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    I'm afraid it is in the nature of any of the conspiracy-believing, gullible, poorly educated and/or religious types to believe without evidence, often even in the face of contradictory evidence. One would expect this to frequently lead to terrible disappointment, but there's tons of evidence that humans can invoke a variety of strategies to avoid this: cognitive dissonance, selective memory, even outright dismissal of data right under our noses.

    I TRUST people that I know well, because I've observed their behaviours. I trust evidence and data because it is generally definitive. I distrust hear-say, I distrust people I do not know to the extent that while I'm willing to credit what they say about themselves, I'm not ready to commit my goods or my well-being to them --- yet.

    Unfortunately, humans are still largely religious -- prepared (as Sam Clemens once said) to "believe what they know ain't so." As a consequence, there is a pretty hefty tendency to ignore the use of critical thinking before their emotions carry them away and we end up with another January 6, or stolen election, or street riot, or pilgimmage to Lourdes or Mecca.
     
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  9. osgart

    osgart Nothing my eye, Something for sure

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    I'd love to think that malevolence doesn't happen and trustworthiness is a signature of being human.

    I'd have to say a person can be compassionate, to cold hearted or driven by hatred. There are signs of trustworthiness or lack thereof in those qualities.

    If people make life worth living for others I'd say trust develops through doing that. Those kinds of actions are a show of compassion.

    Kindness and a general love for the well being of others goes a long way in developing trust.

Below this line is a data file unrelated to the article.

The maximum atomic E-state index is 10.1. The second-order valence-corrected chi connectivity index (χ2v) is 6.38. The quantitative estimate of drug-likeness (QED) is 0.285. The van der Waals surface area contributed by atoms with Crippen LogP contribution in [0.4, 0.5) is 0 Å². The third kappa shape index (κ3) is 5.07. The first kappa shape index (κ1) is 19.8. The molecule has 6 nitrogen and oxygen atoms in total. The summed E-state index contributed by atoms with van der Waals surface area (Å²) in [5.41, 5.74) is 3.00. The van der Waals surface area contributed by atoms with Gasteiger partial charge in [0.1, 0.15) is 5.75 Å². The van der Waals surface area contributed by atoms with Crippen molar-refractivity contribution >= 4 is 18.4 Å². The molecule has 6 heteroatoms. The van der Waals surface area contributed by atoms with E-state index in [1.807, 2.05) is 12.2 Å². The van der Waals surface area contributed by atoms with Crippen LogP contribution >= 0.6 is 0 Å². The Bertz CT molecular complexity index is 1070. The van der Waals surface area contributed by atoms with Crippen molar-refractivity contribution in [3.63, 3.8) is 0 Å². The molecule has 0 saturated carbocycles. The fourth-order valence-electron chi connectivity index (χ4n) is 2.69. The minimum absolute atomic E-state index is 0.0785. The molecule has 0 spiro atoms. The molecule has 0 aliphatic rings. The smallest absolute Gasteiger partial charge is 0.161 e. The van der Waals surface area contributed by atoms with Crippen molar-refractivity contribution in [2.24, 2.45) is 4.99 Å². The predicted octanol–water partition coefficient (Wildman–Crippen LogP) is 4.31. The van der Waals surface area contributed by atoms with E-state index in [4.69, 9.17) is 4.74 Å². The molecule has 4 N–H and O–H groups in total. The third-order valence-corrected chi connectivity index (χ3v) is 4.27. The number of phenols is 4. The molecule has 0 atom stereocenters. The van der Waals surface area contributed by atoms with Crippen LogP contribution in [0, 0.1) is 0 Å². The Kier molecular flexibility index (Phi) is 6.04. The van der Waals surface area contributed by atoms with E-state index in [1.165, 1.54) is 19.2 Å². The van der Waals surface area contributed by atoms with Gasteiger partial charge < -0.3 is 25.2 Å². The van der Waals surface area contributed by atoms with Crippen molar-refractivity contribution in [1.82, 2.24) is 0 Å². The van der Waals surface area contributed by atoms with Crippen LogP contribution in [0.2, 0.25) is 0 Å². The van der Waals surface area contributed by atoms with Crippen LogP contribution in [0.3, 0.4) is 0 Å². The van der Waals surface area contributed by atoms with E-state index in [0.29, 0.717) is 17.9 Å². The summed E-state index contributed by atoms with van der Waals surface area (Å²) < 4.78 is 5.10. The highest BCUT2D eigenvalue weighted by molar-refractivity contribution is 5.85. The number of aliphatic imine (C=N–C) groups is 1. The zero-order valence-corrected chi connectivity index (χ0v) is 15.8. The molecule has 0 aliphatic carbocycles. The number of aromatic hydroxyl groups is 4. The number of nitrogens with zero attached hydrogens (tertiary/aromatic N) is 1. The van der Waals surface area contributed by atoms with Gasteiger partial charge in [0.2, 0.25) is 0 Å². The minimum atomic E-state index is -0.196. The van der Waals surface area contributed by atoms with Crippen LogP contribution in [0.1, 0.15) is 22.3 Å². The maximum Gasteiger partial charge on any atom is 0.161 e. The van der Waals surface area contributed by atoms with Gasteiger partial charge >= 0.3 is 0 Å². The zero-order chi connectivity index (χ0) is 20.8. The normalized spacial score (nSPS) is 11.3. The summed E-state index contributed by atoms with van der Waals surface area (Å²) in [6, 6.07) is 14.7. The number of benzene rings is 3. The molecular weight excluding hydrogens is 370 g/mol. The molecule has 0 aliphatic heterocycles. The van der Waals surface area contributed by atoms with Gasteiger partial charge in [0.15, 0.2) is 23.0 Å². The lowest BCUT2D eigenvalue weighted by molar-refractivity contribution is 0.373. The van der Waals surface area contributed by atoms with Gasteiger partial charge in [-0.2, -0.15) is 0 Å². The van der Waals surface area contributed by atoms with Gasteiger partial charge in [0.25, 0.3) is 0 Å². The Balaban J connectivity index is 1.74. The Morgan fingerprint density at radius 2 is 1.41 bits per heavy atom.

In a cold hearted world trust is earned because people don't know who to trust and who not to trust.
     
  10. The Hammer

    The Hammer Wyrd Wide Web
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    Trust is absolutely the most difficult thing to gain back once it has been lost. Whether trust in yourself, others, or both. It is one of like 4 core things I think that are similarly intrinsic, yet difficult to regain: Safety, Trust, Power/Control, Esteem.
     
    #10 The Hammer, Nov 28, 2022
    Last edited: Nov 28, 2022
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  11. Brickjectivity

    Brickjectivity Turned to Stone. Now I stretch daily.
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    I am not sure that trust is a universal value. It is very commonly considered a value, however there are people who are unable to trust. This may be infrequent currently and in our experience, however the frequency could become very high at times and in some places. Its entirely possible that there are societies in which trust is considered a madness.

    Actually I have heard rumors of one or maybe two such places, but I don't want to spread them.
     
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  12. icehorse

    icehorse Veteran Member
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    We're agreed, that's why I started the OP with the whole discussion of axioms. But you put it nicely:

    you have to have faith in trust :)
     
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  13. icehorse

    icehorse Veteran Member
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    Thanks for all the replies. I guess to say a little more, what I'm thinking is that maybe conversations that help demonstrate how many things in life we ALL take for granted that actually require trust: